- In the spring of 1998, the Bureau of Labor Statistics (BLS) announced changes to the CPI that would reduce the measured rate of inflation by 0.2 percentage points annually. The impact of these changes should be fully incorporated into projections for the trust fund (0.28 percentage points); and
- Return the cap on the wages that are subject to the payroll tax to 90% of wages (currently the cap is $68,000) so that it keeps pace with the upward distribution of income (0.55 percentage points).
Social Security must, by law, project its funding expenses over a 75-year period. The 1998 Social Security Trustees’ report projects a shortfall in the Fund of 2.19 percentage points of payroll. In other words, if the Social Security tax was 2.19 percentage points (1.095 each for both the employee and employer) higher, the fund would be able to pay scheduled benefits over the next 75 years.
Despite the fact that the Social Security program is sound and will have no problem paying all scheduled benefits for the next 34 years, a host of proposals to restructure the system have been put forward which threaten the well-being of current and future retirees.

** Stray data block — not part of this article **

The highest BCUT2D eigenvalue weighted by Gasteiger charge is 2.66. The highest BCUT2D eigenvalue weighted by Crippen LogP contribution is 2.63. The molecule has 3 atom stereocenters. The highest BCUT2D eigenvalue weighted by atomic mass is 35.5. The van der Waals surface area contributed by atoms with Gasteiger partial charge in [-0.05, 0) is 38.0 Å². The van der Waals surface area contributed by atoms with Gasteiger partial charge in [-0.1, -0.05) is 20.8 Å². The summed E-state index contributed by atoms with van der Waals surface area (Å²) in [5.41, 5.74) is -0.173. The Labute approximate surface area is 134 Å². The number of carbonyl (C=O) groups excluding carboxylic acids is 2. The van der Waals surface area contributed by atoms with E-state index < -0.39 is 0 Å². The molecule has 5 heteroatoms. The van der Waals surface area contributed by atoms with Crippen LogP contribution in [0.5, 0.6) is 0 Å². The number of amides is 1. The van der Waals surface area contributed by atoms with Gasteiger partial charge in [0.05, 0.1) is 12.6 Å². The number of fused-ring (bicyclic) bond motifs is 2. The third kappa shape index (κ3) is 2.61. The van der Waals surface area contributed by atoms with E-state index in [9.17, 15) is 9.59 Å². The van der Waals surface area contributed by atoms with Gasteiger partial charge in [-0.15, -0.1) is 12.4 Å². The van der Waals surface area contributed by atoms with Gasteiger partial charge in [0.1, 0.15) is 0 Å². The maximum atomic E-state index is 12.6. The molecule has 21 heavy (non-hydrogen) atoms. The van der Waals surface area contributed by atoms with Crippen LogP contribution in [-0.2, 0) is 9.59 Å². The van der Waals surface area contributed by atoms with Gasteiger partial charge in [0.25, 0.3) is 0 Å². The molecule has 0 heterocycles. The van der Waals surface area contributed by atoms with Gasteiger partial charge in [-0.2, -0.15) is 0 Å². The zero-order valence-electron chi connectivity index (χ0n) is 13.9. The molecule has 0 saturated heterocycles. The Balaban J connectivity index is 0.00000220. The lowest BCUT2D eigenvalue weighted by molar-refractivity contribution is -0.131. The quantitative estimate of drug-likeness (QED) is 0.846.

Unlike Baker’s plan, three leading proposals currently being floated to ‘fix’ Social Security do not preserve the current schedule of benefits through the 75-year planning horizon. Instead, The National Commission on Retirement Policy plan; the Schieber-Weaver proposal put forth by members of the president’s Advisory Council on Social Security; and the Kerry-Moynihan plan, all involve cuts in retirees benefits by raising the retirement age, cutting annual cost-of-living adjustments (COLAs), or reducing mandated benefits.
Most would also shift a portion of the Social Security payroll tax receipts into individual savings accounts, with associated increases in administrative costs. In contrast to many private sector insurance and retirement programs, Social Security achieves its goals with extremely low administrative expenses and few instances of fraud and abuse.
Baker’s estimated benefit reductions under the three leading plans include the following:
National Commission on Retirement Policy
- Cuts benefits for middle- and higher-income workers, for example.